Facemasks, for example, are sometimes suggested to prevent an infected person from transmitting the disease to others, but are not generally recommended for widespread prevention. Bentley also wonders how, exactly, women should define “unnecessary travel” and avoid crowded places, and she alludes to the certain amount of privilege necessary to even contemplate staying home and avoiding others:

Perhaps now is the time to switch from travelling to work on the underground and finally hire a chauffeur (one that’s already had swine flu preferably) to keep you away from the virus-breathing hordes?

Some advice on the topic does at least acknowledge the problem with these recommendations — that “complete isolation at home would be regarded as extreme for most women” — although the advice provides little help for women hoping to find a reasonable balance.

A U.S. News blog post also illustrates the confusion pregnant women face over a swine flu vaccine, when it becomes available:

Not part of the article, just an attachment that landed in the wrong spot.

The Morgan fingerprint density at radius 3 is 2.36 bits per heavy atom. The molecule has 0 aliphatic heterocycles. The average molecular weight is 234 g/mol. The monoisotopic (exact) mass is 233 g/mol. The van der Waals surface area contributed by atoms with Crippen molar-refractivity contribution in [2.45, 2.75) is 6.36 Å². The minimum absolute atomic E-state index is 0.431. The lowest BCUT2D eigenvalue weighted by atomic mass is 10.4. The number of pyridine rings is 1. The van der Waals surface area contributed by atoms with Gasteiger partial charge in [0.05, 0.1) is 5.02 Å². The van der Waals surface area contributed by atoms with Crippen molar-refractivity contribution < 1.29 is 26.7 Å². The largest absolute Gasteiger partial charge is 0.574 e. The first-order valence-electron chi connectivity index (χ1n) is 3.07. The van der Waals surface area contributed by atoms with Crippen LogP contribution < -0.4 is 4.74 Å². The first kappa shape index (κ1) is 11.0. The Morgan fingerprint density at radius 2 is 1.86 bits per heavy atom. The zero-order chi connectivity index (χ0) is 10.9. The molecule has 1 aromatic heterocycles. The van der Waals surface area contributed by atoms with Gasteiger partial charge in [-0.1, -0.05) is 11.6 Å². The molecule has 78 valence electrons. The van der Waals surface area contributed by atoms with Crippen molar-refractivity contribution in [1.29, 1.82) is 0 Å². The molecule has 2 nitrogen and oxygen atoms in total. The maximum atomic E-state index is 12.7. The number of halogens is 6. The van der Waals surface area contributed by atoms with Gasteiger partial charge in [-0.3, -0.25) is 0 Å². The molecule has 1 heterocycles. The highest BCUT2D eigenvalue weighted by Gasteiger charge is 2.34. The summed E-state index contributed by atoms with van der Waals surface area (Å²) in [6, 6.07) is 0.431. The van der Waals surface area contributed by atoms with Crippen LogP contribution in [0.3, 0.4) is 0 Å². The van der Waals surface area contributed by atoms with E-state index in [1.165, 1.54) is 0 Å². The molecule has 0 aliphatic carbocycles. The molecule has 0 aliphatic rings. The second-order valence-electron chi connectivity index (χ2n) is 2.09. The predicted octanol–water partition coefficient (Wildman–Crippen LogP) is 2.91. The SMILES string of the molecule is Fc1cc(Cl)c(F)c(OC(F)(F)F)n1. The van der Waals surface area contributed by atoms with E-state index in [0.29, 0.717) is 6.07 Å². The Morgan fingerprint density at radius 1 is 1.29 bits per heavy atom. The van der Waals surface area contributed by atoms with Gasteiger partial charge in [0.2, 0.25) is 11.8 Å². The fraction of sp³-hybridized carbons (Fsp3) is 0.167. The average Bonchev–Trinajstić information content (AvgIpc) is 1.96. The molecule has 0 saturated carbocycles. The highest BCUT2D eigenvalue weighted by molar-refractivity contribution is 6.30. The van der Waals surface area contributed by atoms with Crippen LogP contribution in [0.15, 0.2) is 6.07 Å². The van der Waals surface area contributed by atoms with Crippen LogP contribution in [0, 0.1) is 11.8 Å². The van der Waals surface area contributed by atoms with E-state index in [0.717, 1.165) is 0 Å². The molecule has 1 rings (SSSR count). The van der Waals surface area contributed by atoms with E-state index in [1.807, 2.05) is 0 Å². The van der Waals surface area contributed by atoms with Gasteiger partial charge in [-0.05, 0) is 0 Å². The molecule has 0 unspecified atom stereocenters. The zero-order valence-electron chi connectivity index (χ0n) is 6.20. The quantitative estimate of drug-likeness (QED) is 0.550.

On the one hand, healthy pregnant women who get infected with the flu are at increased risk of serious illness and hospitalization. In fact, the second H1N1 flu death in the United States was a pregnant woman. Because of this greater risk, pregnant women are advised to get annual flu vaccinations. On the other hand, pregnant women also are advised to be very cautious when taking any medications — especially the newest ones — because of unknown health risks to the developing fetus [...] Just today, public health experts said that there’s no way to know if any rare side effects will occur in the new vaccine until millions of people are vaccinated. Those unknowns would make an expectant mom especially nervous.